The 4th of July parade in Highland Park, Illinois started as an event in which residents came together to honor our Nation’s independence. The celebration quickly turned to feelings of terror when an active shooter fired more than 80 rounds into the crowd of spectators, killing seven innocent victims, and wounding at least 46. What can we learn from this most recent incident?
Active Shooter Events Are Desensitizing Our Level Of Shock
Historically, due to the infrequent occurrences of mass shootings, when asked about active shooter incidents whether in particularly densely populated areas, or in more rural areas, many of the responses would be that of disbelief. It was hard to fathom such violence occurring in any communities around the country, much less in schools, and universities. Nowadays, with the uptick in frequency, these mass shooter events do not garner as much shock as they have in the past.
Active Shooters Are Stealing Our Feelings of Security
The frequency in which these events are occurring is not only desensitizing the level of shock we experience when they are reported on the news, but it is also negatively impacting our sense of safety. In many instances, people hesitate to attend events where large masses of people will be present out of fear of a potential active shooter incident. A Highland Park resident reportedly avoided the July 4th parade, saying, “There’s no safe place.”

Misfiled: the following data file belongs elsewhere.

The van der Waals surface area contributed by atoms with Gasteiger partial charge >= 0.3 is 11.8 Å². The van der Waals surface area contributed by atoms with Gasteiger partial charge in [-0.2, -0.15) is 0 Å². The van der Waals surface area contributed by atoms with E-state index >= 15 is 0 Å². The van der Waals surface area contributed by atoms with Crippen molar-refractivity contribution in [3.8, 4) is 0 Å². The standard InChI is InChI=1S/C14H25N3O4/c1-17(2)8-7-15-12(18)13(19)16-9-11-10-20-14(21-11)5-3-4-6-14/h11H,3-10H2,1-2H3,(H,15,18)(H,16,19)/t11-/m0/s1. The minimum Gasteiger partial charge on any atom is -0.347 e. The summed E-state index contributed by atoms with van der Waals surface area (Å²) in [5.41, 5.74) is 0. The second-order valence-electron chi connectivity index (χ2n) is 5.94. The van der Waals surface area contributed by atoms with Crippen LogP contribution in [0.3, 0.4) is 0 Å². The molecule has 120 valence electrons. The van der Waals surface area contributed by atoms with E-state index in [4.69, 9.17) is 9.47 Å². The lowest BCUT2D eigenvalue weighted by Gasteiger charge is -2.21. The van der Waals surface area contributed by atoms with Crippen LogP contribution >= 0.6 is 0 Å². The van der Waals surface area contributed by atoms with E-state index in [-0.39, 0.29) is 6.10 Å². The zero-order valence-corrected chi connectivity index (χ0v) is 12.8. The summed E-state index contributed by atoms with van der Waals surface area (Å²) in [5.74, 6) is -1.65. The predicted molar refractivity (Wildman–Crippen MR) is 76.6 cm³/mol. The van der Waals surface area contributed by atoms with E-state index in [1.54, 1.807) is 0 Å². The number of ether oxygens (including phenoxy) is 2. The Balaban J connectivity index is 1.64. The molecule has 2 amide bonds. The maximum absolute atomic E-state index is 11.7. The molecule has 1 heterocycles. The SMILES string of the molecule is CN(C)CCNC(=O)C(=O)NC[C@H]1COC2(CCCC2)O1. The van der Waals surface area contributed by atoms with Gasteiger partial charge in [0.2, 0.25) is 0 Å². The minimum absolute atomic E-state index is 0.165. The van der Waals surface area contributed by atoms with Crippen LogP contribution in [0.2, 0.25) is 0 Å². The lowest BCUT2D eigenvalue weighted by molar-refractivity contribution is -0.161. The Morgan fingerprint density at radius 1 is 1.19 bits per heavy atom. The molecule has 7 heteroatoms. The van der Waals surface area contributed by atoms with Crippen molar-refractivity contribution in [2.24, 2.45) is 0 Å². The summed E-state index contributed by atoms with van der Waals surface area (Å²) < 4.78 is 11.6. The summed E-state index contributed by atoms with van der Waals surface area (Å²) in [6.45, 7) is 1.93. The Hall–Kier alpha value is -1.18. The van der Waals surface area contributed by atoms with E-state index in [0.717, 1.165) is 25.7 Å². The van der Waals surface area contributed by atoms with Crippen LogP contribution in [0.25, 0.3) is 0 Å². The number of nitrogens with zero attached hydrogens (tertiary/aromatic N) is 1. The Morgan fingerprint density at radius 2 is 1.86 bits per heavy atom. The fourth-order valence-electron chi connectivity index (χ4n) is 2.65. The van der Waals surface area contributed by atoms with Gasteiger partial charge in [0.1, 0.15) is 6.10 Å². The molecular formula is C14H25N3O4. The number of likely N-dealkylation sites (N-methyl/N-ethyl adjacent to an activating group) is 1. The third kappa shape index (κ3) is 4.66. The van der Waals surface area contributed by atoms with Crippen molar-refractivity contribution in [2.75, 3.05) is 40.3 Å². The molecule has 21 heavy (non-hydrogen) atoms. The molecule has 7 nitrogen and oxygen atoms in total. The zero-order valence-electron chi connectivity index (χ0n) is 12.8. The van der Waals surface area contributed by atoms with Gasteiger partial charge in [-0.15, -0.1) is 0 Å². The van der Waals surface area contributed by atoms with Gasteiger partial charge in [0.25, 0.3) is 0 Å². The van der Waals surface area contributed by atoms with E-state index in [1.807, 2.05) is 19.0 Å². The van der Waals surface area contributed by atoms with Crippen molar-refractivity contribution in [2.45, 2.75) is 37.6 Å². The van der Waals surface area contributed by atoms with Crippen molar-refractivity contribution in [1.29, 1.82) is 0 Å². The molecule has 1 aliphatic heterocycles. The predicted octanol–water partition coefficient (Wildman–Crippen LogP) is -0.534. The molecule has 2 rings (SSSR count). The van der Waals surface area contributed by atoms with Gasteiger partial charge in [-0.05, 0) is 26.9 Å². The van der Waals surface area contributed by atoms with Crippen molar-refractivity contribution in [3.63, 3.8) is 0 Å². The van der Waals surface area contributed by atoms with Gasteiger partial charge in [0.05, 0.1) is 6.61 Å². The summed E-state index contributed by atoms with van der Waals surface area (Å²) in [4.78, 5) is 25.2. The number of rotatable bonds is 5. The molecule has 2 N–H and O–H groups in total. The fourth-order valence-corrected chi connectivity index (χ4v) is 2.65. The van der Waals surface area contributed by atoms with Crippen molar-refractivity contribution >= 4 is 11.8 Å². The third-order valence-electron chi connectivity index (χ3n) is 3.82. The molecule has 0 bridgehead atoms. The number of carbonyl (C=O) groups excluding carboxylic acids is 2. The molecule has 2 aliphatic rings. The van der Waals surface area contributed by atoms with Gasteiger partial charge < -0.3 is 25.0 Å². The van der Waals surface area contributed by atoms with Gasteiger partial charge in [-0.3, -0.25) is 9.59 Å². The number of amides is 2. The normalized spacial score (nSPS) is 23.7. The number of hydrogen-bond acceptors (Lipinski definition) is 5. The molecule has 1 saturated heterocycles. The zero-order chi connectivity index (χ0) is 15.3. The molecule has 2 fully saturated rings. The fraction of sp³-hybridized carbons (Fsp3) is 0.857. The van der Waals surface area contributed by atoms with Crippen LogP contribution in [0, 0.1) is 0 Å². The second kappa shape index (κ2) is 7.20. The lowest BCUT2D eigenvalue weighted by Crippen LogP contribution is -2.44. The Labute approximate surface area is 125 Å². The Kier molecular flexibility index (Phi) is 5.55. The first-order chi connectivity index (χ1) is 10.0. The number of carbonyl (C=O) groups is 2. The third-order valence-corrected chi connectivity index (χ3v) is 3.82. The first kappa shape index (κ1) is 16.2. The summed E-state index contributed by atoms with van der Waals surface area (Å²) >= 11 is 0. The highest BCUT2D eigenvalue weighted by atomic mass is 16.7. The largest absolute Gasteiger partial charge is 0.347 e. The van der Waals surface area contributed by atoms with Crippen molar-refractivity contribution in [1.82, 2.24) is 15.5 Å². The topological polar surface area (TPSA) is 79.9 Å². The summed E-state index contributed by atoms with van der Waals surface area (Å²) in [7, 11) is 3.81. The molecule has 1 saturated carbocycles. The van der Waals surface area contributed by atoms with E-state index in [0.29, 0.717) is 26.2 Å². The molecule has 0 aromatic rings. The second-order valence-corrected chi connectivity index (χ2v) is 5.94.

Active Shooters Are Always Planning, Even If We Aren’t Aware of It
The Highland Park active shooter not only planned the July 4th shooting, but went so far as to dress like a woman to make his getaway. This highlights the reality that these types of individuals make in-depth plans in advance with the intent to cause severe damage and harm at an event that you may plan on attending. These plans include detailed ways that help them attempt to evade detection and capture.
Active Shooting Incidents Can Also Occur Without Being Planned
After the Highland Park shooter was captured, we learned that he had considered a second attack near Madison, Wisconsin. Unlike the incident in Highland Park, this was at a location that was unplanned. He happened upon this while trying to create space between himself and the Chicago-area active shooter incident.
Your Response During an Active Shooting Incident Matters
Knowing how to respond to an active shooter incident may be the difference between escaping alive or becoming another statistic. A.L.I.V.E. Active Shooter Survival Training provides the five steps that increase your chances of surviving an active shooter incident. Check out our Illinois-based online and in-person active shooter survival training options to sign up or to learn more about your training options.